A Customs and Border Protection officer checks the identification of a person crossing from Mexico into the United States at the San Ysidro port of entry in San Diego. San Ysidro is the busiest port of entry into the U.S. (John Moore/Getty Images)
- Filed Under
Roaring across no-man’s land on their all-terrain vehicles, motorcycles, bicycles and horses, members of the U.S. Border Patrol pursued and apprehended some 365,000 illegal immigrants in 2012.
If that sounds like living the life, parent agency U.S. Customs and Border Protection may be the place for you. Some 30 percent of the agency’s 60,000 employees are prior military, and about three-quarters of the workforce does front-line work: patrolling borders and monitoring the flow of goods and persons at airports and ports.
Then there’s the other 25 percent, the lesser-known CBP jobs. Diverse support jobs exist in this agency, for those who love the mission but don’t want to work the front line.
Former Army Sgt. Byron J. Kaiser Jr. signed on at CBP a year after leaving the service as a radio operator maintainer in 2009.
“When I was looking for a job, I really wanted a place where I felt like I made a difference,” Kaiser said. “I honestly feel like I have more of an impact in this job than I did being deployed. I am ensuring the economic security of the nation, and that just makes me feel like I have more weight on my shoulders.”
Kaiser is an import specialist: He makes sure that those bringing goods into the country follow all of the rules. He stops counterfeit goods at the border and puts a real value on goods for tax purposes. His military work in communications gave him a thorough knowledge of electronics, so those are the goods he follows most closely when inspecting incoming cargo.
This isn’t the glamor end of CBP, a part of the Homeland Security Department, but it’s one of many supporting roles that form a crucial link in the agency’s ability to function. Despite the emphasis on “active-duty” work, insiders say there are no second-class citizens here.
“For as long as I have been here, everyone appreciates what the other person does,” said Joseph Battaglia, a retired Navy master chief and CBP human resources specialist. “It’s a domino effect, and everyone knows that. If I didn’t do my job, some agent would be pulling double shifts because they couldn’t replace attrition.”
Those supporting roles run the gamut.
Soup to nuts
In addition to import specialists such as Kaiser, the agency employs agricultural specialists to watch for alien and invasive plants and animals that could pose a threat to the local ecosystem.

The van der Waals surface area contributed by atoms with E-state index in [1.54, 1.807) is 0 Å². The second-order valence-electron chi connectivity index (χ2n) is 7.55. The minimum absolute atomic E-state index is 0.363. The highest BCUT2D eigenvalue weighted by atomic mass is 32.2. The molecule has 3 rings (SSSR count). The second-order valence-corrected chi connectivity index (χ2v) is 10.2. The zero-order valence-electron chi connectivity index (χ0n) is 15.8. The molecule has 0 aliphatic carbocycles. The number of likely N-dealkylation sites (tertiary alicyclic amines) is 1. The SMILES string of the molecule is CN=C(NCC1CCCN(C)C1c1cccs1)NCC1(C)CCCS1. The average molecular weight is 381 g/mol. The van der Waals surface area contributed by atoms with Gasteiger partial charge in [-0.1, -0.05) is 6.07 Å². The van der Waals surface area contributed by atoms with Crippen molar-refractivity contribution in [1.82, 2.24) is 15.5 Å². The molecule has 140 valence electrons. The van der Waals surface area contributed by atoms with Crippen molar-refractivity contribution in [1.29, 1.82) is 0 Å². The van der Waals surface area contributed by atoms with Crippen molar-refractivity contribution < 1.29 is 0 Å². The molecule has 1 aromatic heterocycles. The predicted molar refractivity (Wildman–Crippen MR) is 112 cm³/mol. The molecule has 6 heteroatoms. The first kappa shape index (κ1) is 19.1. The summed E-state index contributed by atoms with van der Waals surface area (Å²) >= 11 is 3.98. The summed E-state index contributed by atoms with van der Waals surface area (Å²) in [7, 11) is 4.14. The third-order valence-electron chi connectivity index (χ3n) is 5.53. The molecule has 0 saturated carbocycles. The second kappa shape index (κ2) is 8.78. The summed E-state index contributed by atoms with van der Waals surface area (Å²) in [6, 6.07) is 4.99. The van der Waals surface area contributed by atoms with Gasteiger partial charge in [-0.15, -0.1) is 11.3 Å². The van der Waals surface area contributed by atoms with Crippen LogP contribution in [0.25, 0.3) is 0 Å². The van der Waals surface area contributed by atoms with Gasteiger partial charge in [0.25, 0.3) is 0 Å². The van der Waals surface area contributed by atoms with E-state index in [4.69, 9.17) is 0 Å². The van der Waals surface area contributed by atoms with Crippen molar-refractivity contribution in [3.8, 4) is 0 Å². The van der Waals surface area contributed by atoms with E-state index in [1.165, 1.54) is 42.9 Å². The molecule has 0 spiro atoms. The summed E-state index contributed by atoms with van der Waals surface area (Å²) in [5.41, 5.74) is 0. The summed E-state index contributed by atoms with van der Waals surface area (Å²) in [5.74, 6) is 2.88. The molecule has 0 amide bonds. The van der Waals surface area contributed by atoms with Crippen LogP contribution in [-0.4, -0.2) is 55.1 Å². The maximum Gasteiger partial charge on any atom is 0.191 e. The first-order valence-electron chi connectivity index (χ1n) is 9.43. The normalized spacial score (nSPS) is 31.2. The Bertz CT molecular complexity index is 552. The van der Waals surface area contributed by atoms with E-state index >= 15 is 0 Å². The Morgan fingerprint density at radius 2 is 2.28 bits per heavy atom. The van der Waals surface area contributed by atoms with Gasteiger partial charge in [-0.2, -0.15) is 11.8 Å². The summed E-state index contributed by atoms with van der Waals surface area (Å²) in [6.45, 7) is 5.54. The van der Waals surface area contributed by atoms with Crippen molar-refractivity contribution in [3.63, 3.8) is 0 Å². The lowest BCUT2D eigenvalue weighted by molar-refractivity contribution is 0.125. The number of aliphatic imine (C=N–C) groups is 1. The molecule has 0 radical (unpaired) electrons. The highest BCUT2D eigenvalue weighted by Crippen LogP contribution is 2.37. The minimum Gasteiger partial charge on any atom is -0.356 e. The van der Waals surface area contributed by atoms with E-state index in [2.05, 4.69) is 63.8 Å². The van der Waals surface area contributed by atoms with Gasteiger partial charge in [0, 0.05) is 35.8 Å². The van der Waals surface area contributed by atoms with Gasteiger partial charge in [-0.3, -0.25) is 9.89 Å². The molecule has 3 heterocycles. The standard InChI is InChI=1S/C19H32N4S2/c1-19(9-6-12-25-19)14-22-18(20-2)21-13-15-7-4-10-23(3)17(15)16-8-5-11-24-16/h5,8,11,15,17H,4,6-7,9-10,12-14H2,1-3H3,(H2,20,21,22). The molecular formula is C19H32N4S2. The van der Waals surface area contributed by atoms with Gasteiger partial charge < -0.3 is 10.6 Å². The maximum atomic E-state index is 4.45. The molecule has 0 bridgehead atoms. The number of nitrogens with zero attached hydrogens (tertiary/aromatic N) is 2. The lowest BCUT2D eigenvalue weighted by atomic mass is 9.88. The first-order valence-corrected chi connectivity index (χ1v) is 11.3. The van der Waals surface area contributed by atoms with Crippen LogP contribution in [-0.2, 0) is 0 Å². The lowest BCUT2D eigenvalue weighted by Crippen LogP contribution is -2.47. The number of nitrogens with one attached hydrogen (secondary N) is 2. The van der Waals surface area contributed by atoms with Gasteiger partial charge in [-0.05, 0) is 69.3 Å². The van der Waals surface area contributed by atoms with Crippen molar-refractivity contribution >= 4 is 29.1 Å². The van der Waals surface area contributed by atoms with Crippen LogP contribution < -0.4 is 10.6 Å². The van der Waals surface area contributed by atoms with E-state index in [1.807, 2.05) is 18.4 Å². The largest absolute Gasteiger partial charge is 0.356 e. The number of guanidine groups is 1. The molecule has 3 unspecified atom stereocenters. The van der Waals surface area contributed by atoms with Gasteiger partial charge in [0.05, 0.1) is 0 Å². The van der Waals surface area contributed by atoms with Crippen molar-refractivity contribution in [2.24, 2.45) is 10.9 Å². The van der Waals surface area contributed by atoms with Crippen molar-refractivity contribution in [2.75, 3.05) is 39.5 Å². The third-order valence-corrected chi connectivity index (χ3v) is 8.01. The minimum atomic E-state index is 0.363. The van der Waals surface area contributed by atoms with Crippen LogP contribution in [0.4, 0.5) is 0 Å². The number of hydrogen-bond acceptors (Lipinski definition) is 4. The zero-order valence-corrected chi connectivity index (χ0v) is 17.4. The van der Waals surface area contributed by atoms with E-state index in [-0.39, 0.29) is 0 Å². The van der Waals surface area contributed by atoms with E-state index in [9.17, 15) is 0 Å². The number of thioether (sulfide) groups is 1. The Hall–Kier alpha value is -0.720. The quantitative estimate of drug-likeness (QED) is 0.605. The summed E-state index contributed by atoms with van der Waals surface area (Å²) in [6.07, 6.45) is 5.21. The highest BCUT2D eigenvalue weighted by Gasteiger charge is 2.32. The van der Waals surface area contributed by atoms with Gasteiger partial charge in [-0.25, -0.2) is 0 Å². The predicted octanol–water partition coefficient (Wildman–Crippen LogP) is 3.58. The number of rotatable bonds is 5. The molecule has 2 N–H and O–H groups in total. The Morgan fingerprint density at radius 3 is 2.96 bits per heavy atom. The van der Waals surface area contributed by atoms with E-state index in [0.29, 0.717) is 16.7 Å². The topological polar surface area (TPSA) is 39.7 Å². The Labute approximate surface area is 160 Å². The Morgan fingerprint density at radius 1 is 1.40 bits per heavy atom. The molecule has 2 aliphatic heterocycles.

Accountants and auditors ensure goods are properly accounted for. They form a wall of defense against those trying to skirt legitimate tariffs.
Chemists and engineers play a role, too, monitoring a range of suspect materials. In November 2013, investigators seized more than 200,000 toy dolls arriving from China due to high levels of phthalates, a group of banned chemical compounds. The half-million-dollar haul took place in eight U.S. cities.
Mechanics do more than just keep the ATVs rolling: Many are involved in the upkeep of heavy equipment. In December 2013, for example, CBP took delivery of the last of 84 American Eurocopter AS-350 Light Enforcement Helicopters, replacing the agency’s retiring MD-500, MD-600 and OH-6 helicopters.
CBP likes military veterans for their range of skills, Battaglia said. As in other agencies, those with information technology experience are always needed. Medical experience can be translated into scientific roles. Logistics personnel can help organize complex interdiction efforts.
For retired Sgt. Major Yolanda Choates, it was an easy transition from Army communications work to CBP public affairs in Houston. “The description fit very nicely with what I had been doing over the last 20 years,” she said. And with the agency’s quasi-military mission, “it all looks familiar, it feels familiar.”
That cultural fit helps explain the high veteran population at CBP.
“We feel it is just an extension of what they are doing. It’s just defending the country at home instead of abroad,” Battaglia said.
Moving up the chain
CBP will hire for many jobs at entry level, but the opportunities for growth can be swift.
Kaiser came in at ground zero, with nothing but an eight-week training course to get him started. But supervisors promised rapid promotion, and they delivered.
He worked three years as a journeyman, picking up all of the nuances of the job, before becoming a fully fledged import specialist. Time well spent, he said.
“There is a lot to learn, and it takes about that long to really get a good grasp of the job,” Kaiser said.
He said he appreciates the agency making that upfront investment in his skills.
“They did start me at a low grade, but I was able to increase my responsibilities as I did more work,” Kaiser said. “It gave me the opportunity to start a new career.”
The usual caveat applies. With government budgeting in flux, CBP hiring is slow right now. Human resources managers encourage veterans to watch USAJobs.gov closely to catch openings as they appear.